By Joseph Cullen Ayer
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Ch. 13. But every true prophet desiring to settle among you is worthy of his food. In like manner, a true teacher is also worthy, like the workman, of his food. Every first-fruit, then, of the produce of the wine-vat and of the threshing-floor, of thy oxen and of thy sheep, thou shalt take and give as the first-fruit to the prophets; for they are your chief priests. But if ye have not a prophet, give them to the poor. If thou makest bread, take the first-fruit and give according to the commandment.
But whatsoever he shall approve that is also pleasing to God, so that everything that is done may be secure and valid. § 15. Church Discipline  The Church was the company of the saints. How far, then, could the Church tolerate in its midst those who had committed serious offences against the moral law? A case had occurred in the Corinthian church about which St. Paul had given some instructions to the Christians of that city (cf. I Cor. 5:3-5; II Cor. 13:10). There was the idea current that sins after baptism admitted of no pardon and involved permanent exclusion from the Church (cf.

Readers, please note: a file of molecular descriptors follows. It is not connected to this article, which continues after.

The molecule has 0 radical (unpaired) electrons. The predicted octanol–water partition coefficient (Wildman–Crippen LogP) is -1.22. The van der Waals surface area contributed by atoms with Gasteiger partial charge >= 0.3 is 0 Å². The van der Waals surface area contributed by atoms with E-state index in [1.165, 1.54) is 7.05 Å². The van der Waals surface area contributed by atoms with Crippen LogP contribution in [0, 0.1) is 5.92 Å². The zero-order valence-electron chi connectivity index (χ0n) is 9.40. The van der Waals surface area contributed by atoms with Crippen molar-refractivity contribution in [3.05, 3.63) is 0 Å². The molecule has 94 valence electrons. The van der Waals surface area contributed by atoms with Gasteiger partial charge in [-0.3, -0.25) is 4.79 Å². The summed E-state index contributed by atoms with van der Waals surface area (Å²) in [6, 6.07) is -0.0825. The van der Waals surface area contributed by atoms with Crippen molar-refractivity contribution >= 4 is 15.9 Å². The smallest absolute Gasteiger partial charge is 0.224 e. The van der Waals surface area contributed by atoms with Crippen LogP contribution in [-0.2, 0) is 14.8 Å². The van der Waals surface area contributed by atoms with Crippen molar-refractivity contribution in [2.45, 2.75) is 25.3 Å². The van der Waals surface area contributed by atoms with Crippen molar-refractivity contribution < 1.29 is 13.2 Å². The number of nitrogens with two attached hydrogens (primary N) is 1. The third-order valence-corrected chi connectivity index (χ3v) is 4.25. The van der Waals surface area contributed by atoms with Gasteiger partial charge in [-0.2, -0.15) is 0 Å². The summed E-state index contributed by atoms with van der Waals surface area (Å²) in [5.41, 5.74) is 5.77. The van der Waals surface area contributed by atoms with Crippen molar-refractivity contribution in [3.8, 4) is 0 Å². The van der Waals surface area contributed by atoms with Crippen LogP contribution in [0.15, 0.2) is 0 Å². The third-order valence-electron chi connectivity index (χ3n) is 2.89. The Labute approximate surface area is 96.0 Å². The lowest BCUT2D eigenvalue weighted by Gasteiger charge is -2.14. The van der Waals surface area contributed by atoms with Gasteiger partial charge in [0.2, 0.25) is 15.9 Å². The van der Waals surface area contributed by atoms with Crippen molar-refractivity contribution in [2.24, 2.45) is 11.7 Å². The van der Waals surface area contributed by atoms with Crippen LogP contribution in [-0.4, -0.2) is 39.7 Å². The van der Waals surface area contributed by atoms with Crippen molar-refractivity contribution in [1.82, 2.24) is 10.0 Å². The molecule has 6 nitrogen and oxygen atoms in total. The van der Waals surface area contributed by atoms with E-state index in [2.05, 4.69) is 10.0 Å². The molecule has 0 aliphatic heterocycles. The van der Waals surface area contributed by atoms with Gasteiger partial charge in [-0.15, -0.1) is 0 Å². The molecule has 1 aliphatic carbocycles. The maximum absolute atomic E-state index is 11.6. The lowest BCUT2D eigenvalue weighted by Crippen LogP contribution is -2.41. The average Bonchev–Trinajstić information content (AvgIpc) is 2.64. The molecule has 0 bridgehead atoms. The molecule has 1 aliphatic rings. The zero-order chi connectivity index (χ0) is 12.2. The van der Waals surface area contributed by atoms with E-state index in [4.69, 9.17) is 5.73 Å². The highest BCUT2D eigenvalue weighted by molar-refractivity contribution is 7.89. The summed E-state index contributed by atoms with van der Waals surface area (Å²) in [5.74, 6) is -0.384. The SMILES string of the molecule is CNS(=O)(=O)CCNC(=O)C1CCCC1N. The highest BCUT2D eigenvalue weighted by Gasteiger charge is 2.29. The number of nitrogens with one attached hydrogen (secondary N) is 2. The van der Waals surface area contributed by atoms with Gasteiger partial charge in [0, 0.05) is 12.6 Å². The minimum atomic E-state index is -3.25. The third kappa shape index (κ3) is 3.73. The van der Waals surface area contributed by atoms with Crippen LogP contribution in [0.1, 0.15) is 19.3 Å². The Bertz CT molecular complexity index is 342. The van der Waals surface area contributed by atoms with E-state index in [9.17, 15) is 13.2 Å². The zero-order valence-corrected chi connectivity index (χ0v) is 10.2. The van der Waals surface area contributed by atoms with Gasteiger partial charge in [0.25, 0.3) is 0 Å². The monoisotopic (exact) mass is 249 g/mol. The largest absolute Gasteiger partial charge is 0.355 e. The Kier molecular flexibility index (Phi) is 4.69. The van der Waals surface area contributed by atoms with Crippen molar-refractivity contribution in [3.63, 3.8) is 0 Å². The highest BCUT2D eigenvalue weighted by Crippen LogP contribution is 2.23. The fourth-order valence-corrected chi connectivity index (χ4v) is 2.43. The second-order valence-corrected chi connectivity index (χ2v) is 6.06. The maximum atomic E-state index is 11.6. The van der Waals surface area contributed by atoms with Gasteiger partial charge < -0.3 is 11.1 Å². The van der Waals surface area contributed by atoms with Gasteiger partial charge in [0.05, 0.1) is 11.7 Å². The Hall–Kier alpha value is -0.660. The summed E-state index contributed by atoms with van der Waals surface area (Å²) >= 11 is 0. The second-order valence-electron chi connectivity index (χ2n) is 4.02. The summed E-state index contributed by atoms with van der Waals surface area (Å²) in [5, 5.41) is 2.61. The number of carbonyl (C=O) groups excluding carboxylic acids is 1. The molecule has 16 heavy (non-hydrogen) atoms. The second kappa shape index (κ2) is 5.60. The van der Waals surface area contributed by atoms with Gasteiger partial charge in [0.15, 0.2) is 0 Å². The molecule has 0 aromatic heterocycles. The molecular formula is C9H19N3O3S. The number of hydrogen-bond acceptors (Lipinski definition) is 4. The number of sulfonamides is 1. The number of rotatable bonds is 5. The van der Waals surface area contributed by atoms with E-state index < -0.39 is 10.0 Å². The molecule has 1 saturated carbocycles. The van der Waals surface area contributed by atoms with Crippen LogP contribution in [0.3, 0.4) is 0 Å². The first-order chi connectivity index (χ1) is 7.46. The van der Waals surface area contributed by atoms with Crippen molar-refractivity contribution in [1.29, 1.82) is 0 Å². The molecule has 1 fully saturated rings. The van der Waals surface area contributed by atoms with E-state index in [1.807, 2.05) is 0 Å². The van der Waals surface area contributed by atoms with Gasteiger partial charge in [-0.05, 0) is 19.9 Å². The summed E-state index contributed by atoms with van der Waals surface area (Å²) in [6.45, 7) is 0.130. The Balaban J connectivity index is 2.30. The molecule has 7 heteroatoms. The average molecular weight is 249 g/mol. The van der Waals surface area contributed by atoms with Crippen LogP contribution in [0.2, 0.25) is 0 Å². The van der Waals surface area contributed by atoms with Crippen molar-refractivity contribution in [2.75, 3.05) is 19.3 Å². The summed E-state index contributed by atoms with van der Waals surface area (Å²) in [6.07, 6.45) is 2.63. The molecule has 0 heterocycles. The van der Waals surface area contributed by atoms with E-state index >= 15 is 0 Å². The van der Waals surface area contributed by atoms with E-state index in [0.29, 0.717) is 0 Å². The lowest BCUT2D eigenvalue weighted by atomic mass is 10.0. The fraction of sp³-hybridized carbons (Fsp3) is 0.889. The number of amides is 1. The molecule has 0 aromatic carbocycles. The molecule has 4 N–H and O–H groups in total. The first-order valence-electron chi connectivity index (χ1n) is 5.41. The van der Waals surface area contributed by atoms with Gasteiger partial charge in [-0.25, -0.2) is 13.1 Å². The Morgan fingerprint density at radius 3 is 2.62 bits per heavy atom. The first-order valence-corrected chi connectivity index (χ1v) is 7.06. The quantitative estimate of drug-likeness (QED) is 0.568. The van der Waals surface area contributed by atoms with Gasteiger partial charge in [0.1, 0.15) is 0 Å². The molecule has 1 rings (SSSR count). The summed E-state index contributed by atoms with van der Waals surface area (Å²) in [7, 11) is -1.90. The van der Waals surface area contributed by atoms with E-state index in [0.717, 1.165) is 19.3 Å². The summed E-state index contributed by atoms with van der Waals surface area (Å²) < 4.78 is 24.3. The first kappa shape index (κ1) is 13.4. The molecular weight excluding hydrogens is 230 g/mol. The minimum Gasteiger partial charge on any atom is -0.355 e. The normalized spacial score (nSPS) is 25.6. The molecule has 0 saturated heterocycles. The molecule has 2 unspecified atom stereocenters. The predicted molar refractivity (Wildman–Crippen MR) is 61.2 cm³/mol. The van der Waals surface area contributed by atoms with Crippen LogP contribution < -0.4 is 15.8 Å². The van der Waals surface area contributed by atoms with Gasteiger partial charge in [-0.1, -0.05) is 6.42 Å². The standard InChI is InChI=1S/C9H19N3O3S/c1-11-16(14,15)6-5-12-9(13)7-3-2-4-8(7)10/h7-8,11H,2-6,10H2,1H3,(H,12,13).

I found nothing else than a perverse and excessive superstition. I therefore adjourned the examination and hastened to consult you. The matter seemed to me to be worth deliberation, especially on account of the number of those in danger. For many of every age, every rank, and even of both sexes, are brought into danger; and will be in the future. The contagion of that superstition has penetrated not only the cities but also the villages and country places; and yet it seems possible to stop it and set it right.